- The original commitment made by all governments to protect mental health resources under the National Mental Health Strategy has been met. Total government expenditure on mental health increased by 178% in real terms between 1992-93 and 2010-11. In 2010-11, Australia spent $4.2 billion more of public funds on mental health services than it did at the commencement of the Strategy in 1992-93.
- Until recently, growth in mental health spending mirrored overall health expenditure trends for most of the 18 year period since the Strategy began. In the most recent year (2010-11), mental health increased its position in terms of relative spending within the broader health sector.
- Australian Government spending has increased by 245% compared to an increase of 151% by state and territory governments. This increased the Australian Government share of total national spending on mental health from 28% in 1992-93 to 35% in 2010-11. Most of the increase in Australian Government spending in the first ten years of the Strategy was driven by increased outlays on psychiatric medicines subsidised through the Pharmaceutical Benefits Scheme, but more recently other activities have taken over as the main drivers of increased mental health spending.
- The considerable variation in funding between the states and territories that existed at the beginning of the Strategy is still evident 18 years later, mid-way through the Fourth National Mental Health Plan. The gap between the highest spending and the lowest spending jurisdiction increased over the 1992-93 to 2010-11 period. The disparity between the states and territories points to wide variation in the level of mental health services available to their populations.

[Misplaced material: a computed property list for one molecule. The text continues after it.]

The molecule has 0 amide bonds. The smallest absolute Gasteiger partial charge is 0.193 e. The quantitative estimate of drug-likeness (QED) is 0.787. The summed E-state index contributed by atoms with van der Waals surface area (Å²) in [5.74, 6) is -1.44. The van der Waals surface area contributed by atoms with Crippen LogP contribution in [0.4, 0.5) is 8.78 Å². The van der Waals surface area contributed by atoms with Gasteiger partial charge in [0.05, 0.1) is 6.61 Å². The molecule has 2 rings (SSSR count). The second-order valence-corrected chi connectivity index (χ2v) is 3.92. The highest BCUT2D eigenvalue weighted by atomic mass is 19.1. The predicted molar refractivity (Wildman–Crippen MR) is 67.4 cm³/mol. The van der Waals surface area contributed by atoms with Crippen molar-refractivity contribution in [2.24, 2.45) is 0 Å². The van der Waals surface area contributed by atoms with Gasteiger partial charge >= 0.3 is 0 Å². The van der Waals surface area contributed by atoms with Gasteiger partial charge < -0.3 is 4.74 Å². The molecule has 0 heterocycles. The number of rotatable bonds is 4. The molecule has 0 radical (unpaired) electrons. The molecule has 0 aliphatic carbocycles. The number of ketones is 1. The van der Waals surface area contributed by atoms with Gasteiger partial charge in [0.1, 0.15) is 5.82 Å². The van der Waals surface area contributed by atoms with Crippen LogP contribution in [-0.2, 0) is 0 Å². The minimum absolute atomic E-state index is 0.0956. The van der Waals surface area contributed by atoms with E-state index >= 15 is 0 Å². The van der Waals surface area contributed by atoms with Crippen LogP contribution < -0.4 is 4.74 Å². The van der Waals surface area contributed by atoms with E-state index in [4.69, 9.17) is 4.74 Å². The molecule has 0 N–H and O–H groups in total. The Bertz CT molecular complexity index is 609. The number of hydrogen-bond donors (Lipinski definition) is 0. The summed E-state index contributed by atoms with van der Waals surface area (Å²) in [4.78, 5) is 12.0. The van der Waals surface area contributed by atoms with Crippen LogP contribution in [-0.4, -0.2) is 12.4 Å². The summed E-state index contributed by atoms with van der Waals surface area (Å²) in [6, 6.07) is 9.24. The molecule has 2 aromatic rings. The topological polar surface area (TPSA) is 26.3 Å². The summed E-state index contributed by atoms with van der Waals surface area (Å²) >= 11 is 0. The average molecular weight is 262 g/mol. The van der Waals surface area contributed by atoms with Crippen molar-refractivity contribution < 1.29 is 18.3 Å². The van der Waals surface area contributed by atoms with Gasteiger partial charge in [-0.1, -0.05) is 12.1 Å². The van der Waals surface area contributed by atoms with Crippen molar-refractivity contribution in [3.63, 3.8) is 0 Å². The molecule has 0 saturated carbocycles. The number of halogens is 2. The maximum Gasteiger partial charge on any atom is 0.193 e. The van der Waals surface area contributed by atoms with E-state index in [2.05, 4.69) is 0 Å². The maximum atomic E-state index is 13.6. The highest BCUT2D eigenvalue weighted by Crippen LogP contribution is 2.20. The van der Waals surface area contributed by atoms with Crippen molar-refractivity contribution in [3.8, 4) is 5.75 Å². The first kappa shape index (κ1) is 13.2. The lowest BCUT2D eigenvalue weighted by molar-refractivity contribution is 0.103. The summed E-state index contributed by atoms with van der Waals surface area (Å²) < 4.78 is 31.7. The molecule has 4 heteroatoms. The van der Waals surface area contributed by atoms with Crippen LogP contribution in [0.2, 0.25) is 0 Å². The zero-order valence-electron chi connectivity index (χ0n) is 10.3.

- Despite claims to the contrary, there are no reliable international benchmarks by which to judge Australia's relative investment in mental health. These await international collaboration on costing standards to ensure 'like with like' comparisons.
Regular monitoring of the relative contributions of the main funding authorities responsible for mental health services also serves as a check against the possibility that the reform process may simply lead to shifts of financial responsibility from one funder to another, rather than overall growth in services. This was a concern expressed by advocacy groups at the outset of the Strategy.
This section of the report provides an overview of 2010-11 spending on mental health services within the context of information about spending patterns since the Strategy began.